“Resources” and “reforms” seem to be the most frequently used words in the academic and professional debate when dealing with the sustainability of health protection systems in the medium and long term. Yet these two words alone cannot sum up the dynamics that characterize and will characterize the evolution of the industry.
Let us take two systems as examples: the German and the Italian ones. The differences are well known: Germany adopts the Bismarck model, or “healthcare and social insurance system,” which is funded through mandatory contribution by both employers and employees. Healthcare has a “dedicated” funding channel and does not compete with other sources of spending general taxation funds, as it is in Italy. This may be one of the reasons why public health spending reaches nearly 10% of GDP in Germany, as opposed to 6 % in Italy. As a result, just to mention a few figures, while the number of physicians is roughly the same, in Germany the number of nurses is significantly higher (13 per 1,000 inhabitants versus 5.8 in Italy), as is the number of beds (8 per 1,000 versus 3.2). In addition to that, the German system is highly decentralized, which allows companies greater autonomy in managing their strategic space, on the one hand, but causes fragmentation on the other. The plurality of players requires continuous negotiation among the parties, who are systematically busy balancing mutual interests. These are therefore two very different systems in terms of governance and resources, but they are inspired by the same central principle: universality.
As participants in the 19th and 20th editions of EMMAS - Executive Master in Management of Health and Social Care Organizations came to understand in their International Study Tour module, the challenges facing the German and Italian systems are far more similar than expected: funding mechanisms, governance of the health care system, governance of public healthcare companies, the role of nursing professionals, rehabilitation models, emergency management models.
With local support from Drs. Harald and Evelyn Plamper and guidance of the Program Management Team, EMMAS participants covered three main locations: the University Hospital in Cologne, one of the largest and oldest in Germany; the Dr. Becker rehabilitation clinic, and the Catholic St. Marienhospital, where an innovative model of geriatric care is being pioneered. They were also able to meet numerous stakeholders from the health care and insurance world.
Despite Germany’s significantly higher resources compared to Italy, the German health care system is perceived as “underfunded” by most local experts, as well as heavily affected by a major difficulty in recruiting nurses. Moreover, apart from the current figures, it is also facing a sustainability issue, generated by the reversal of the demographic pyramid. And there are discussions in Germany as in Italy about how to solve the system’s lack of digitization, which is not just a matter of perceptions. Indeed, electronic medical records are struggling to get off the ground there as well, and certainly not because of a lack of resources but because of a high level of management fragmentation that often causes a lack of integration among IT systems.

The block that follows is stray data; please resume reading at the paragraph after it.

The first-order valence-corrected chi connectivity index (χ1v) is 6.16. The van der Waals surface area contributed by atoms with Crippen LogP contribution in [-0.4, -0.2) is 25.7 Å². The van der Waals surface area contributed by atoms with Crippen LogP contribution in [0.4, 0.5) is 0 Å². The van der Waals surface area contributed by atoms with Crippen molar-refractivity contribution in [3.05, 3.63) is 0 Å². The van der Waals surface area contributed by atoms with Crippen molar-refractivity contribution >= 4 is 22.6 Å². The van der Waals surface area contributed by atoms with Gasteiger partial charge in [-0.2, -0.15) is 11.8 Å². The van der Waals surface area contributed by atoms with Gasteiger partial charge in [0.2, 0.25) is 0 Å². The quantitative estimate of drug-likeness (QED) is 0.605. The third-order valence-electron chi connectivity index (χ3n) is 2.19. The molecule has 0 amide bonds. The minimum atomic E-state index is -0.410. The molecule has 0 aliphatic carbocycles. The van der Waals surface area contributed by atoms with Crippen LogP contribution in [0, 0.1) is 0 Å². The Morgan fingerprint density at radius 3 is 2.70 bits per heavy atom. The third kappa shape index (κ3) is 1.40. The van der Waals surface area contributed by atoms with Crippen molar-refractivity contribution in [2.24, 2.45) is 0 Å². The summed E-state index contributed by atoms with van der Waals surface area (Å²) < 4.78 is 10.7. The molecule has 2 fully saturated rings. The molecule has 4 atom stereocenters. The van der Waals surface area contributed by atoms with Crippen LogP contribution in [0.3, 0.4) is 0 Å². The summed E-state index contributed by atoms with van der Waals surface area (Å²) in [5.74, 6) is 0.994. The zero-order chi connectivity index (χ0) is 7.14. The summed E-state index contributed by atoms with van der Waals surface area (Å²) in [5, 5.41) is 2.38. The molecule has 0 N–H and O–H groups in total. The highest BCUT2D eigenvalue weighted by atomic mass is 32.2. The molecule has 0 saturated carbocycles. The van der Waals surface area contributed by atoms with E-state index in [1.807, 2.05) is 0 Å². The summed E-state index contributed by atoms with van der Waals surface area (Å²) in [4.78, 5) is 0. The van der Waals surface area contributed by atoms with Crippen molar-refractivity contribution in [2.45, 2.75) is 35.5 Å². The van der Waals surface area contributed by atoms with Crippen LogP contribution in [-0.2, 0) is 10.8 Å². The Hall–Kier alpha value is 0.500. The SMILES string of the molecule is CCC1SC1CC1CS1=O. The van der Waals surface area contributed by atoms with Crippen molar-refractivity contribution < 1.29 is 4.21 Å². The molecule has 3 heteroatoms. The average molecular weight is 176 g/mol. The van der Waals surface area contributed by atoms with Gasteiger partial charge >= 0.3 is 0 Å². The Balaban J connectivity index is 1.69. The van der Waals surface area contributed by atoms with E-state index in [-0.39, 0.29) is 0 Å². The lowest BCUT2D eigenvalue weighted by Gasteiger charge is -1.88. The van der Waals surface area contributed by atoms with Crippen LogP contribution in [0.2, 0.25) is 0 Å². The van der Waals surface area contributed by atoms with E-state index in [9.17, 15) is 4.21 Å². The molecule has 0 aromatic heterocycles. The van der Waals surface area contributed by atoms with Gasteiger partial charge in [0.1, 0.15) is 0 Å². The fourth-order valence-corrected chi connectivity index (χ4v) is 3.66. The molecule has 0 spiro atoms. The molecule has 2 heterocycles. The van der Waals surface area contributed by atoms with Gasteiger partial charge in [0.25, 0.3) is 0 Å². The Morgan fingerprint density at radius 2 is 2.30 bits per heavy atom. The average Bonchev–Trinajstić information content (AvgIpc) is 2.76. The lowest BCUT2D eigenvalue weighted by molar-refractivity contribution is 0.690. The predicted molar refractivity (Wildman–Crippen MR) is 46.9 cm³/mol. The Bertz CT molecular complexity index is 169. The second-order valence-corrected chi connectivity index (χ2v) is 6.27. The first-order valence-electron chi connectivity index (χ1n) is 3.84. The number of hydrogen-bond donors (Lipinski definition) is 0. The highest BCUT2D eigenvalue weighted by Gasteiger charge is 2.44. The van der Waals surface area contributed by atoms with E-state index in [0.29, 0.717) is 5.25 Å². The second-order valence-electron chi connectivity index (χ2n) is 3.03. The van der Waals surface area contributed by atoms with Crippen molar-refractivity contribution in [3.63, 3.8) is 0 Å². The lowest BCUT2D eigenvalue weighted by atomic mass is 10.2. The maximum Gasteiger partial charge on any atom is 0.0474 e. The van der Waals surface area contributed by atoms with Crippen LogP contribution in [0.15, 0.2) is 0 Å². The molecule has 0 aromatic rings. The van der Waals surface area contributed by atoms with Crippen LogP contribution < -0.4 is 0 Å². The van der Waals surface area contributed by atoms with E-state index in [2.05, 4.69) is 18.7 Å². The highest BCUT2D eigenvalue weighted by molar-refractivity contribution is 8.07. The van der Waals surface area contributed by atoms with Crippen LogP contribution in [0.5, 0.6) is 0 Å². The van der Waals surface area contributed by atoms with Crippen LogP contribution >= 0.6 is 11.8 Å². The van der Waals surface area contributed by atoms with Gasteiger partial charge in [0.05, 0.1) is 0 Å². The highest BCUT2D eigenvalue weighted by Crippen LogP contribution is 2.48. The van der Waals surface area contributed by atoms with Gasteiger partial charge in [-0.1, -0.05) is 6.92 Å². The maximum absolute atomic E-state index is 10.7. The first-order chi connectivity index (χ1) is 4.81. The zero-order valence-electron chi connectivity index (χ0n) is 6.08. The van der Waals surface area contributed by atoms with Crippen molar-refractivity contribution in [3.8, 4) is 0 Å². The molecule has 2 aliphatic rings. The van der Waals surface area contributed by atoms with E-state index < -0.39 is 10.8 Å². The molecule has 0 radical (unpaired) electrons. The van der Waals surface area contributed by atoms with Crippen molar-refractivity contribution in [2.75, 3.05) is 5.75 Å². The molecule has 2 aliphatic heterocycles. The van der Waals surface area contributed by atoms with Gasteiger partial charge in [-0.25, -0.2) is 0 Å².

So, the two systems differ in resources and institutional structure, but the issues they need to address largely overlap. Perhaps we should add another keyword to “resources” and “reforms” if we want to contribute to the medium-to-long-term sustainability of health care systems. The word is “results.” And results are contributed to by innovative management practices, such as those that have led German geriatricians to cooperate with orthopedists in assessing and defining the course of care for an elderly person’s femur fracture so as to intervene with enviable timeliness; or those that have enabled effective prevention of COVID-19 infection among health care workers (keeping the positivity rate below 3%); or the choices that enhance the role of hospital pharmacists in patient care. These innovative practices have also pushed public healthcare companies’ executives to prepare, implement, monitor and maintain medium-to-long-term strategies, even in the midst of extraordinary environmental discontinuities such as the ones generated by the pandemic.
If results are a management issue, managerial skills need to be trained, strengthened and systematically exchanged and compared. Italian healthcare is made up of 21 different regional systems, and the need for comparison and benchmarking among regions is often called for with a view to fostering enrichment and convergence. But the challenge becomes even greater when we scale up to a European context that needs to strengthen (if not find) its identity.
It then appears clear that exchange with other systems is essential today, and even our NHS (which we should perhaps be more proud of) may have something to suggest to others, including from a managerial point of view. For EMMAS, Study Tours are an opportunity to open up to new frontiers and “discover” the strengths of your own organizations at the same time. These are both essential requirements for enabling managers to develop their own strong, conscious and innovative vision.
Francesca Lecci e Lorenzo Fenech